“All it took was 20 minutes to convince me, and I was all in,” Stewart said. “I was really interested in it and committed to doing my part to bring people in.”
That led to another group session with Montag to see if there would be any takers in Hollywood.
“We immediately started brainstorming,” Montag said. “The first media call was to Sean McManus at CBS, who instantly jumped on it.”
CBS is heavily rumored to be interested in acquiring the IndyCar television contract when the current agreement concludes at the end of the season. CBS also airs select World of Outlaws events and television specials.
NASCAR’s broadcast agreements with FOX ($3.8 billion) and NBC ($4.4 billion) end after the 2024 season, and Superstar Racing Experience with its vast roster could prove to be a valuable tool to gauge audience interest in acquiring both disciplines.
“When you think about it, we’ll have a sold-out racetrack, iconic drivers, iconic crew chiefs, man over machine and a national television audience,” Pyne said. “What can be better?”
Certainly not the broadcast team, which reads like a love letter to racing purists with the legendary Allen Bestwick on play-by-play duties following NASCAR stints with Turner Broadcasting, NBC Universal and ABC-ESPN. Danica Patrick, James Hinchcliffe and Dario Franchitti will join Bestwick as driver analysts, covering two races each.
Lindsey Czarniak will serve as host with Brad Daugherty as the roving analyst. Matt Yocum, recently let go from FOX Sports after 20 years, has signed on as pit road reporter.
“What makes this series appealing is, it’s going to be a lot of fun,” Bestwick said. “If you could take everything that you’ve learned about racing over 30 years, and then they hand you a clean sheet of paper and say, ‘Go ahead, design something from scratch that you’ll just have a blast with on a Saturday night,’ that’s what this is.
“I’ve known about this concept for two years now, and I just said, ‘Man, that’s going to be fun.'”
THE FORMAT AND THE CAR
Speaking of fun, that’s what the format will encourage, pure fun.
The cars will be randomly assigned before every race, as will the crew chiefs issued to both in the name of competitive parity. The races will be 100 laps each, except for tiny Slinger at 150 laps, with two heat races and a halftime break to make adjustments.
The idea isn’t to highlight engineering and technical prowess, like on Sundays, but driver personality and skill diversity.
“I wanted them to be less aero dependent with more mechanically grip,” Stewart said. “The more you take away the aero, the better racing you’re going to have.
“I mean, look at a non-wing Sprint Car and Midget, and no one races closer than those guys, because there’s no aero. It’s when you put a wing on a Sprint Car, or IndyCar, and NASCAR, that’s when it becomes about track position and aerodynamics are the reason why.
“That was the biggest thing I stressed to Ray, and he knows all of this, that we needed to take aero out of the equation so there’s more mechanical grip so it’s all about the driver. It’s about your driving and your feedback to the crew chief when everyone has the same car.”
Evernham worked as an IROC career before his career took off with Jeff Gordon at Hendrick Motorsports, making him the perfect innovator for an evenly prepared spec car series designed to tackle dirt and pavement.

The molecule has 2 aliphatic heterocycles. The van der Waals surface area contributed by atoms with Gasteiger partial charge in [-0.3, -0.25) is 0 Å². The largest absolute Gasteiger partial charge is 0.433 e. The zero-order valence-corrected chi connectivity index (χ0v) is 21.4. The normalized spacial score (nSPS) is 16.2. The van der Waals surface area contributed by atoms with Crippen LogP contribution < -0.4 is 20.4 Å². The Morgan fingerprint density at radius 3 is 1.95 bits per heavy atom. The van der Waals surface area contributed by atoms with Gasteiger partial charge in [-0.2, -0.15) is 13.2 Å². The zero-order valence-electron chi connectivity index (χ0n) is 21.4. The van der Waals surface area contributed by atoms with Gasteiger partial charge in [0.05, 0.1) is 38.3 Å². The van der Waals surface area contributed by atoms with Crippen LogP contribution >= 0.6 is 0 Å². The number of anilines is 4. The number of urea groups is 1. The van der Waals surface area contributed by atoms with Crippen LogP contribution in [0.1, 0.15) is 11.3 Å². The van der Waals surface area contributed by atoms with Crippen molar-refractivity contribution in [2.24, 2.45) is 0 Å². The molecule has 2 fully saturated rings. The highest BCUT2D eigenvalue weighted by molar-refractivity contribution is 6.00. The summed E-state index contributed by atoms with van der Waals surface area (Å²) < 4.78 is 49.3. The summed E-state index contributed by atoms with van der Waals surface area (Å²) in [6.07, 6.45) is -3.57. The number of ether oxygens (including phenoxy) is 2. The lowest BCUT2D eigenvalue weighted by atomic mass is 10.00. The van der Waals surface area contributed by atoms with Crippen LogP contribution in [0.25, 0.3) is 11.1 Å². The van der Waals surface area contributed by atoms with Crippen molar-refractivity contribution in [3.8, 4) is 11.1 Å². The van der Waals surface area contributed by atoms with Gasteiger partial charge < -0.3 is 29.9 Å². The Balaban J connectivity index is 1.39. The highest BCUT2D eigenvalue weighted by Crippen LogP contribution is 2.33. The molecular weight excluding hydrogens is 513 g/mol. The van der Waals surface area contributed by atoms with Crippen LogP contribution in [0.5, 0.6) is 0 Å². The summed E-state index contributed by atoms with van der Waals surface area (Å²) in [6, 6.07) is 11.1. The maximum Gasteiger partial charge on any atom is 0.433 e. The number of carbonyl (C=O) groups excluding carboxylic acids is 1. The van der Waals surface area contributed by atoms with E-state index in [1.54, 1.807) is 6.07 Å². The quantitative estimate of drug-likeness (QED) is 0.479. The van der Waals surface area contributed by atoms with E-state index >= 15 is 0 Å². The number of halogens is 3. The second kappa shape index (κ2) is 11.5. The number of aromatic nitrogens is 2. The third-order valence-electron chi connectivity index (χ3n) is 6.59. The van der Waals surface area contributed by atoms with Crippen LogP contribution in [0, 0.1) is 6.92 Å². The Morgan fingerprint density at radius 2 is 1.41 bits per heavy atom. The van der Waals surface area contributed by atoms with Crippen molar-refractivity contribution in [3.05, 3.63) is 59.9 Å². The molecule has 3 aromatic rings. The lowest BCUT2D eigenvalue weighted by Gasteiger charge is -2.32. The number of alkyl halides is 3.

“We wanted to make sure we had a car that these guys and girls could go out, have fun and be safe and that their driver input would be the difference on-track,” Evernham said. “That was very important.
“You know, steering wheel, brake, pedal, gas, pedal — all the driver input stuff. This car is very sensitive to that, and we’re proud of that.”
Kenny Schrader has tested the cars over the past several months and said the car is relatively easy to drive by itself, but difficult to drive fast and beside another competitor.
“That’s what we wanted,” Evernham said.
WHAT’S THE POINT?
Ultimately, everyone involved with Superstar Racing Experience has cited a void left by the International Race of Champions over the past 20 years.
There was something fun and novel about a race that pitted Sprint Car star Steve Kinser against NASCAR’s Jeff Gordon and IndyCar’s Al Under Jr. Stewart won the 30th and final IROC championship in 2006 against the likes of Kinser, Sam Hornish Jr. (IndyCar), Max Papis (GRAND-AM) and (ALMS’) Wayne Taylor.
He misses that diversity and wanted to add to it with dirt and short ovals, the ultimate equalizer.
“IROC was always popular back when I ran it,” Stewart said. “This concept of doing IROC but with a twist is something that is going to grab everyone’s attention.”
Both Stewart and Evernham are very adamant that this isn’t intended to be competition for NASCAR either. In fact, with a looming television contract negotiation, a healthy SRX on CBS could give that sanctioning body another potential suitor.
“I don’t know if this is something that’s been missing, but we have the opportunity to do something that no one else can because they’re legitimate competition with manufacturers and race teams,” Evernham said.
“NASCAR has owners, drivers and sponsors that are competition on and off the track. Since we’ve made the cars equal, and we own them, we get to make it about the personalities. We get to tell stories about these local legends and what they’ve accomplished. We’re just trying to make a personal connection with race fans.”
Stewart says it’s a compliment to the current racing landscape.
“We’re going to spotlight IndyCar drivers, road racers, stock car drivers, and where you can watch them race,” Stewart said. “Look at the age swing of the entire roster we have this year. It’s a great mix of talent.
“You know, I think that’s something that fans have really embraced. They’re excited to see it, and we’re excited to deliver.”